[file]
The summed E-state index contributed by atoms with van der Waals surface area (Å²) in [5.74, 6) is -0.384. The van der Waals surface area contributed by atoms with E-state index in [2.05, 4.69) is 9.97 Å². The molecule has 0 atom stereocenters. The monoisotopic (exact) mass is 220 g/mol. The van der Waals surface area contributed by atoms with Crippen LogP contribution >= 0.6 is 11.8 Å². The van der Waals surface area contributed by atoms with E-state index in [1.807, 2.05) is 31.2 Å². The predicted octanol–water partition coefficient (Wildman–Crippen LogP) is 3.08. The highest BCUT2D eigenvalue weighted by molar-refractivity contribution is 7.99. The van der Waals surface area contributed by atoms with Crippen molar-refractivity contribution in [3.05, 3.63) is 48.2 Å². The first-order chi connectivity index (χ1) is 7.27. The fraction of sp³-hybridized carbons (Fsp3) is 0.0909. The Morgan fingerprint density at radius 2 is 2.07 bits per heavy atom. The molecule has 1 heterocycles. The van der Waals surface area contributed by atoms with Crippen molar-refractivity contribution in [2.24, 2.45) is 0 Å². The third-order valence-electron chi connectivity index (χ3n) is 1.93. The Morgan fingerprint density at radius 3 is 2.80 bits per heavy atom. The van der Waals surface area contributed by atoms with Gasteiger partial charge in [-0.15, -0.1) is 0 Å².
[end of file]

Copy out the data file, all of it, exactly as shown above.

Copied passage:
The summed E-state index contributed by atoms with van der Waals surface area (Å²) in [5.74, 6) is -0.384. The van der Waals surface area contributed by atoms with E-state index in [2.05, 4.69) is 9.97 Å². The molecule has 0 atom stereocenters. The monoisotopic (exact) mass is 220 g/mol. The van der Waals surface area contributed by atoms with Crippen LogP contribution >= 0.6 is 11.8 Å². The van der Waals surface area contributed by atoms with E-state index in [1.807, 2.05) is 31.2 Å². The predicted octanol–water partition coefficient (Wildman–Crippen LogP) is 3.08. The highest BCUT2D eigenvalue weighted by molar-refractivity contribution is 7.99. The van der Waals surface area contributed by atoms with Crippen molar-refractivity contribution in [3.05, 3.63) is 48.2 Å². The first-order chi connectivity index (χ1) is 7.27. The fraction of sp³-hybridized carbons (Fsp3) is 0.0909. The Morgan fingerprint density at radius 2 is 2.07 bits per heavy atom. The molecule has 1 heterocycles. The van der Waals surface area contributed by atoms with Crippen molar-refractivity contribution in [2.24, 2.45) is 0 Å². The third-order valence-electron chi connectivity index (χ3n) is 1.93. The Morgan fingerprint density at radius 3 is 2.80 bits per heavy atom. The van der Waals surface area contributed by atoms with Gasteiger partial charge in [-0.15, -0.1) is 0 Å².